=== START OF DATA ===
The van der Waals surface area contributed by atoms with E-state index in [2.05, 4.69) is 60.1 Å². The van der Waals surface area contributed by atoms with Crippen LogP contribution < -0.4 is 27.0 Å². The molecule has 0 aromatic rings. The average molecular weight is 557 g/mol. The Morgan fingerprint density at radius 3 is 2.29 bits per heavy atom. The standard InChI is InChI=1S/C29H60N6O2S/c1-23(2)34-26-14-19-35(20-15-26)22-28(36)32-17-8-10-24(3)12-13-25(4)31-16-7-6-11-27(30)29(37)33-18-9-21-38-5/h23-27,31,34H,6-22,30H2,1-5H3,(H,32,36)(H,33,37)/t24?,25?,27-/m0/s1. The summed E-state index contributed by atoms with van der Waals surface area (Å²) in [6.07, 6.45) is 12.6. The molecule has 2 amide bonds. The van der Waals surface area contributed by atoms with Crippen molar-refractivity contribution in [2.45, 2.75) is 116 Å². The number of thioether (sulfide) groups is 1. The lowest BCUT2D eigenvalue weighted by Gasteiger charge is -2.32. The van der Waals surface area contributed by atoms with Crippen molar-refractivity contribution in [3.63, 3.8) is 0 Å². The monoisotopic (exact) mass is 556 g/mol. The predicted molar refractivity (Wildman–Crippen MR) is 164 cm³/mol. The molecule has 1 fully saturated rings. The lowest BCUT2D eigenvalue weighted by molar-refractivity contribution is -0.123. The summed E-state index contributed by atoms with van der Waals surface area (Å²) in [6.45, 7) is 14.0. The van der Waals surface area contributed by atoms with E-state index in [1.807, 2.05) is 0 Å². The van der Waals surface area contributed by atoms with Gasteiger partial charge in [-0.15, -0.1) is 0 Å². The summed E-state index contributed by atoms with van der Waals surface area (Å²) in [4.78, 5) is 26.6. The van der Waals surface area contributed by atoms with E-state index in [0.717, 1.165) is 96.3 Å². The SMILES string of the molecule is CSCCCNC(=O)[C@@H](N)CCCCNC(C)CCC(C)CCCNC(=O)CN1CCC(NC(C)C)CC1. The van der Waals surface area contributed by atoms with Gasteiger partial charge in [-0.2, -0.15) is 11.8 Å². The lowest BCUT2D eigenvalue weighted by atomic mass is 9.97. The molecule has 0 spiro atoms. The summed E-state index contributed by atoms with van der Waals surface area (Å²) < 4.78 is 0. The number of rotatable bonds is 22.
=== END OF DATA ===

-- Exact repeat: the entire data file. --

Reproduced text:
The van der Waals surface area contributed by atoms with E-state index in [2.05, 4.69) is 60.1 Å². The van der Waals surface area contributed by atoms with Crippen LogP contribution < -0.4 is 27.0 Å². The molecule has 0 aromatic rings. The average molecular weight is 557 g/mol. The Morgan fingerprint density at radius 3 is 2.29 bits per heavy atom. The standard InChI is InChI=1S/C29H60N6O2S/c1-23(2)34-26-14-19-35(20-15-26)22-28(36)32-17-8-10-24(3)12-13-25(4)31-16-7-6-11-27(30)29(37)33-18-9-21-38-5/h23-27,31,34H,6-22,30H2,1-5H3,(H,32,36)(H,33,37)/t24?,25?,27-/m0/s1. The summed E-state index contributed by atoms with van der Waals surface area (Å²) in [6.07, 6.45) is 12.6. The molecule has 2 amide bonds. The van der Waals surface area contributed by atoms with Crippen molar-refractivity contribution in [2.45, 2.75) is 116 Å². The number of thioether (sulfide) groups is 1. The lowest BCUT2D eigenvalue weighted by Gasteiger charge is -2.32. The van der Waals surface area contributed by atoms with Crippen molar-refractivity contribution in [3.63, 3.8) is 0 Å². The monoisotopic (exact) mass is 556 g/mol. The predicted molar refractivity (Wildman–Crippen MR) is 164 cm³/mol. The molecule has 1 fully saturated rings. The lowest BCUT2D eigenvalue weighted by molar-refractivity contribution is -0.123. The summed E-state index contributed by atoms with van der Waals surface area (Å²) in [6.45, 7) is 14.0. The van der Waals surface area contributed by atoms with E-state index in [1.807, 2.05) is 0 Å². The van der Waals surface area contributed by atoms with Gasteiger partial charge in [-0.15, -0.1) is 0 Å². The summed E-state index contributed by atoms with van der Waals surface area (Å²) in [4.78, 5) is 26.6. The van der Waals surface area contributed by atoms with E-state index in [0.717, 1.165) is 96.3 Å². The SMILES string of the molecule is CSCCCNC(=O)[C@@H](N)CCCCNC(C)CCC(C)CCCNC(=O)CN1CCC(NC(C)C)CC1. The van der Waals surface area contributed by atoms with Gasteiger partial charge in [-0.2, -0.15) is 11.8 Å². The lowest BCUT2D eigenvalue weighted by atomic mass is 9.97. The molecule has 0 spiro atoms. The summed E-state index contributed by atoms with van der Waals surface area (Å²) < 4.78 is 0. The number of rotatable bonds is 22.